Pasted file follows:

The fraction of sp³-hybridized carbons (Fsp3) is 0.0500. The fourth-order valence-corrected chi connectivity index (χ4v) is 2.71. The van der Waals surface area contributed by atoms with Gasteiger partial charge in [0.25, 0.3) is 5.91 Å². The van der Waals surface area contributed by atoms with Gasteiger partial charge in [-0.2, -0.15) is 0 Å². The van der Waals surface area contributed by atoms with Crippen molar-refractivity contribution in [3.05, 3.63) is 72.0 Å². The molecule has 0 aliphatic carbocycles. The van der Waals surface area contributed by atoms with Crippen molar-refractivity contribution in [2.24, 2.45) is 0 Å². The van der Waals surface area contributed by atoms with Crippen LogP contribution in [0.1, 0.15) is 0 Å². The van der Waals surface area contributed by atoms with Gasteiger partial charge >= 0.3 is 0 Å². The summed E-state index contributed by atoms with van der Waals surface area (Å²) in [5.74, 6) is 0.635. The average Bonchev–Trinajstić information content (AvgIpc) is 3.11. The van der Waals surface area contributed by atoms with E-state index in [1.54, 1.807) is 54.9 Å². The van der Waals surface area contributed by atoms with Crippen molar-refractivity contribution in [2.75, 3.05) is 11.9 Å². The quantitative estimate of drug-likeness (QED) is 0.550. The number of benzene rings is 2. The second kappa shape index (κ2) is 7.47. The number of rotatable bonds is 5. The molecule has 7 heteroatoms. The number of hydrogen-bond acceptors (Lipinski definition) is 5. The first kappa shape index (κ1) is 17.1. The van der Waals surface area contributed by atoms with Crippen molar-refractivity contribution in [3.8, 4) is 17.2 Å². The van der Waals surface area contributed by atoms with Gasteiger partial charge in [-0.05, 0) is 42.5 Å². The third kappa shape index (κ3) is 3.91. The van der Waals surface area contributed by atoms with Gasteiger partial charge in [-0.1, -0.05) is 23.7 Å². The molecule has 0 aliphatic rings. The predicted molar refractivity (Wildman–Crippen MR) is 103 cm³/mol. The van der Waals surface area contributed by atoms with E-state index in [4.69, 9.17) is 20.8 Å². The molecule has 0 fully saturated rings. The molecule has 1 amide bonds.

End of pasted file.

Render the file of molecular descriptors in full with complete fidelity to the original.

The fraction of sp³-hybridized carbons (Fsp3) is 0.0500. The fourth-order valence-corrected chi connectivity index (χ4v) is 2.71. The van der Waals surface area contributed by atoms with Gasteiger partial charge in [0.25, 0.3) is 5.91 Å². The van der Waals surface area contributed by atoms with Gasteiger partial charge in [-0.2, -0.15) is 0 Å². The van der Waals surface area contributed by atoms with Crippen molar-refractivity contribution in [3.05, 3.63) is 72.0 Å². The molecule has 0 aliphatic carbocycles. The van der Waals surface area contributed by atoms with Crippen molar-refractivity contribution in [2.24, 2.45) is 0 Å². The van der Waals surface area contributed by atoms with Crippen LogP contribution in [0.1, 0.15) is 0 Å². The van der Waals surface area contributed by atoms with Gasteiger partial charge >= 0.3 is 0 Å². The summed E-state index contributed by atoms with van der Waals surface area (Å²) in [5.74, 6) is 0.635. The average Bonchev–Trinajstić information content (AvgIpc) is 3.11. The van der Waals surface area contributed by atoms with E-state index in [1.54, 1.807) is 54.9 Å². The van der Waals surface area contributed by atoms with Crippen molar-refractivity contribution in [2.75, 3.05) is 11.9 Å². The quantitative estimate of drug-likeness (QED) is 0.550. The number of benzene rings is 2. The second kappa shape index (κ2) is 7.47. The number of rotatable bonds is 5. The molecule has 7 heteroatoms. The number of hydrogen-bond acceptors (Lipinski definition) is 5. The first kappa shape index (κ1) is 17.1. The van der Waals surface area contributed by atoms with Crippen molar-refractivity contribution in [3.8, 4) is 17.2 Å². The van der Waals surface area contributed by atoms with Gasteiger partial charge in [-0.05, 0) is 42.5 Å². The third kappa shape index (κ3) is 3.91. The van der Waals surface area contributed by atoms with Gasteiger partial charge in [-0.1, -0.05) is 23.7 Å². The molecule has 0 aliphatic rings. The predicted molar refractivity (Wildman–Crippen MR) is 103 cm³/mol. The van der Waals surface area contributed by atoms with E-state index in [4.69, 9.17) is 20.8 Å². The molecule has 0 fully saturated rings. The molecule has 1 amide bonds.